An experimental helmet which scientists say could reverse the symptoms of Alzheimer's disease within weeks of being used is to be tried out on patients.
The strange-looking headgear - which has to be worn for ten minutes every day - bathes the brain with infra-red light and stimulates the growth of brain cells.
Its creators believe it could reverse the symptoms of dementia - such as memory loss and anxiety - after only four weeks.
Alzheimer's disease charities last night described the treatment as "potentially life- changing" - but stressed that the research was still at the very early stages.
Around 700,000 Britons have dementia, with around 500,000 suffering from Alzheimer's disease.
The helmet is the creation of Dr Gordon Dougal, a director of Virulite, a medical research company based in County Durham.
It follows a study at the University of Sunderland which found infra-red light can reverse memory loss in mice.
Dr Dougal claims that only ten minutes under the hat a day is enough to have an effect.
"Currently all you can do with dementia is to slow down the rate of decay - this new process will not only stop that rate of decay but partially reverse it," he said.
Low level infra-red red is thought to stimulate the growth of cells of all types of tissue and encourage their repair. It is able to penetrate the skin and even get through the skull.
"The implications of this research at Sunderland are enormous - so much so that in the future we could be able to affect and change the rate at which our bodies age," he said.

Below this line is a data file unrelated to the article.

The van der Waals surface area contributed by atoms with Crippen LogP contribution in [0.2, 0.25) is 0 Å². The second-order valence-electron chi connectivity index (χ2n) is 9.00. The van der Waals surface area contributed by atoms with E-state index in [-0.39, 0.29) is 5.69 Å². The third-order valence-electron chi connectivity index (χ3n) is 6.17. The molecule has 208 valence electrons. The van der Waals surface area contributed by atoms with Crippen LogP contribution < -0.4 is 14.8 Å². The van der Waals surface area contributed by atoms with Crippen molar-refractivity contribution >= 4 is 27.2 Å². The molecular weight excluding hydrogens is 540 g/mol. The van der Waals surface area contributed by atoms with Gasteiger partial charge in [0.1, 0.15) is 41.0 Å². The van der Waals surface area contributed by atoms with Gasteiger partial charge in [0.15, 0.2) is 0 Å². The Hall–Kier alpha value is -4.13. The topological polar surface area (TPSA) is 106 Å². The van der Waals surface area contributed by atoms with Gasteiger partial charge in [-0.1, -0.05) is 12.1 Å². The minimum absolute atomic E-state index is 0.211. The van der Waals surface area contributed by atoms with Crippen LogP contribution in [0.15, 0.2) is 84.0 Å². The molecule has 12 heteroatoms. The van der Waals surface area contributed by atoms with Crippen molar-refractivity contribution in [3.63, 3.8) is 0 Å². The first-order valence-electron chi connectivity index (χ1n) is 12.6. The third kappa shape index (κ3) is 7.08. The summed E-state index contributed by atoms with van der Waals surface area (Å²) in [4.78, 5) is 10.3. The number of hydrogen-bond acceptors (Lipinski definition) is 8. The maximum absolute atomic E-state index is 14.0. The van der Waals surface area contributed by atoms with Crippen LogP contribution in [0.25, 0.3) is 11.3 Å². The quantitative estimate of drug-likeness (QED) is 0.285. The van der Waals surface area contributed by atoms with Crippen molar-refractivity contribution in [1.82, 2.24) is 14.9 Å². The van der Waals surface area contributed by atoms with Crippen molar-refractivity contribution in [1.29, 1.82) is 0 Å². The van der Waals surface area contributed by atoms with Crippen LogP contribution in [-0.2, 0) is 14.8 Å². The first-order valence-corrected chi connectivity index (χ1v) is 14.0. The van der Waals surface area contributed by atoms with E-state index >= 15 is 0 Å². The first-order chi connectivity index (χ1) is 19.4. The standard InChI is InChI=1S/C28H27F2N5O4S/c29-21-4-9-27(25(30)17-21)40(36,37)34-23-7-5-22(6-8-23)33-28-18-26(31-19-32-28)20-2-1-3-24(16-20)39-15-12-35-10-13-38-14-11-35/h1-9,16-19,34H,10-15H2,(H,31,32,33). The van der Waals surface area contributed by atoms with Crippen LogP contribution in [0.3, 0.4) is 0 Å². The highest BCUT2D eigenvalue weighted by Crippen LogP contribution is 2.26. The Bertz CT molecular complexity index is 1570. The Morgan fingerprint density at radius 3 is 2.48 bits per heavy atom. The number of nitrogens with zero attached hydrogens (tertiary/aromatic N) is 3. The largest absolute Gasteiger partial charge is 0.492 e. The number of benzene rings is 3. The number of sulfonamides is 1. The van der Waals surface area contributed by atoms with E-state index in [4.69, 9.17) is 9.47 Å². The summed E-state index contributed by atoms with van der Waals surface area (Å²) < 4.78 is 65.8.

"We age because our cells lose the desire to regenerate and repair themselves. This ultimately results in cell death and decline of the organ functions - for the brain resulting in memory decay and deterioration in general intellectual performance.
"But what if there was a technology that told the cells to repair themselves and that technology was something as simple as a specific wavelength of light?"
The study at Sunderland found that exposing middle-aged mice to infrared light for six minutes a day for ten days improved their performance in a three-dimensional maze. In the human trials, due to start this summer, the scientists will use levels of infra-red that occur naturally in sunlight.
Neuroscientist Paul Chazot, who helped carry out the research, said: "The results are completely new - this has never been looked at before."
An Alzheimer's Society spokesman said: "A treatment that reverses the effects of dementia rather than just temporarily halting its symptoms could change the lives of the hundreds of thousands of people. We look forward to further research to determine whether this technique could help improve cognition in humans."